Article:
Mary DeMuth

Mary E. DeMuth is an expert in Pioneer Parenting. She enables Christian parents to navigate our changing culture when their families left no good faith examples to follow. Her parenting books include Authentic Parenting in a Postmodern Culture (Harvest House, 2007), Building the Christian Family You Never Had (WaterBrook, 2006), and Ordinary Mom, Extraordinary God (Harvest House, 2005). Mary also inspires people to face their trials through her real-to-life novels, Watching the Tree Limbs (nominated for a Christy Award) and Wishing on Dandelions (NavPress, 2006). Mary has spoken at Mount Hermon Christian Writers Conference, the ACFW Conference, the Colorado Christian Writers Conference, and at various churches and church planting ministries. Mary and her husband, Patrick, reside in Texas with their three children. They recently returned from breaking new spiritual ground in Southern France, and planting a church.

The Mark

For those of us who have survived sexual abuse, life twists and turns in alleys of confusion. Thank God, He picks us up thousands of times, dusts us off, heals us, and enables us to continue walking. That’s been my story. I was sexually abused by neighborhood boys throughout my kindergarten year. That was nearly forty years ago, but the mark they left on me, though faded, is still there.

Thin PlacesSome would argue that once a person comes to Jesus, the mark is beautifully erased. Perhaps for some that is true. But I liken that hellish year to healing and scars. Yes, I’ve been healed. But the scars remain. I am marked.

I knew this growing up. Predators had some sort of mark locating device. They’d find me in horse stalls, in tree houses, on the playground, in homes. They’d try to take away what I had already lost. Thank God, I had legs that could run. With every advance, I’d take off running.

It baffled me, though, when the mark attracted men during my dating years. And believe me, if anyone tried anything, I broke up or ran. I joked the other day with my kids that when my “boyfriends” tried to kiss me in my early dating years, I did two things: freaked out, then broke up.

Once I was married to the man of my dreams, the antithesis to the predators, I settled into a kind of comfortable safety. No one would see my mark now!

And for many years, that was true. As a stay-at-home mommy, I didn’t see many men, didn’t interact much, other than at church.

Enter the Christian writing world. And a little of my own naivety.

I wrote a post in June in this column about dealing with boundaries in professional relationships, so I won’t reiterate that in this piece. But what I will say is this: the mark re-emerged. As if dormant from a long, happy sleep, it awoke with a vengeance. And predators once again saw it, noticed it, and sought to exploit it.

I write this today not to freak you out, those of you who are entering the business, but to issue a firm caution. Don’t assume that because we’re writing books for the Christian market that everyone in the market is trustworthy. Or the best thing for you. And particularly if you’re a woman wearing this mark, be ultra-cautious of men, particularly those in authority. Don’t seek publication so much that you turn off your creep-factor measuring device. Keep it on. If you’re married, be sure you meet those industry professionals (if at all possible) with your husband in tow. And don’t let the secret part of your heart thrill at an industry professional’s praise, particularly if it comes off with a hint of sexual innuendo.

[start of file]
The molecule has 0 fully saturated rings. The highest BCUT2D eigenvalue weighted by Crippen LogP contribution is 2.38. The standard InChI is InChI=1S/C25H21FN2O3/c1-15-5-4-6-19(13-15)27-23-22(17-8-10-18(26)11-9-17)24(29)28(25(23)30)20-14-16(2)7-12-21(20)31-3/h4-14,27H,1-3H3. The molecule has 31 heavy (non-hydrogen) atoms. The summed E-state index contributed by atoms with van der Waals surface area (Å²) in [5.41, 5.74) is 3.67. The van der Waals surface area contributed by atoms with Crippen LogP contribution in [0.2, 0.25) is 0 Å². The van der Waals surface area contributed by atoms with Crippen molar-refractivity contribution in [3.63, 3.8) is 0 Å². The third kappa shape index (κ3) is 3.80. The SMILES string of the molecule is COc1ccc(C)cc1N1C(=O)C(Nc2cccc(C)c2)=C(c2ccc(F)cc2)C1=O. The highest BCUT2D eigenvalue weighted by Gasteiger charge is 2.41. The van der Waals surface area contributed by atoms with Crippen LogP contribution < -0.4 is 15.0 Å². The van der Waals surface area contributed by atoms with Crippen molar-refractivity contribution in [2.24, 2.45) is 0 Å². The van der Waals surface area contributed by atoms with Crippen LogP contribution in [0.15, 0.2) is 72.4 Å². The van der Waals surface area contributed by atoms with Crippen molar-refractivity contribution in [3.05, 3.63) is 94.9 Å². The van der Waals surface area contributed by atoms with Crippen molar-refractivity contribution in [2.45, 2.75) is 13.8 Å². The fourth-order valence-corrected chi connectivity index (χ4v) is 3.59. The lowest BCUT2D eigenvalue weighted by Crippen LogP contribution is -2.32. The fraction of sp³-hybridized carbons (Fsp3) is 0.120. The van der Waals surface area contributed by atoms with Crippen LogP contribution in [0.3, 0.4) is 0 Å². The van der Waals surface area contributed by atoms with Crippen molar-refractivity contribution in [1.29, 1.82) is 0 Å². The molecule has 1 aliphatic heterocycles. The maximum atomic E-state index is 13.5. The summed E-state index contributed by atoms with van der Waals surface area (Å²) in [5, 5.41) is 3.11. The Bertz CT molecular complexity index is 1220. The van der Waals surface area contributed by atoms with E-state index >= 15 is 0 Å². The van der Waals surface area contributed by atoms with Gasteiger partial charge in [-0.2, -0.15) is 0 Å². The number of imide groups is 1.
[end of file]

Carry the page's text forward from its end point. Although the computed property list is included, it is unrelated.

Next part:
In retrospect, I realize six things:

1. The mark, faded as it is, can inflame when I’m not building into my own marriage and family, or I’m not seeking God . . . and when I let my neediness for attention trump everything else. Truth be told, I like attention. I enjoy feeling like I’m pretty. But if I seek after that, rather than seek God’s heart, I become vulnerable to predators again.

2. I wish someone would’ve told me this way back when. So I’m telling you. If you have a mark or are prone to being preyed upon, take note. Watch your male/female relationships more closely. Don’t let your ambition taint your predator radar. And yet don’t merely be cautious about opposite sex relationships. I also found myself vulnerable to other women who were predatory (not sexually, but in other soul-demeaning ways. Predators come in every shape and size and sex.)

3. Prayer cannot be discounted. Your ability to notice predatory tendencies in someone has everything to do with discernment. And seeking to be very close to God in prayer will keep your discernment on high alert. It’s when you allow the fluff of fame to infiltrate your head that you let down boundaries.

4. It is entirely possible to have great relationships with people in this industry. I cherish my friendships, both male and female. Of course, not everyone is a predator. And many folks are dear, dear Jesus-loving writers, publishers, editors, and agents. Don't let your mark or fear prevent you from these relationships.

5. Nurture yourself. Realize your weak spots. Build into your soul.

6. Seek accountability. I have a small group of dear friends who know my journey through predators. And they pray for me, and ask me good questions, and pray some more.

Someday, when the new earth dawns, I’ll be free of this mark forever. And Jesus will use every trauma to beautify me—not with the earthly type of beauty I sometimes long to be praised for here on earth, but an ethereal, eternal beauty. I pray the Lord would truly, deeply use my own markedness to change the landscape of the kingdom of God. In this way, I can revel in the mark, be openly cautious about the vulnerability the mark creates, and thank God for His protection and provision along the journey.

Mary DeMuth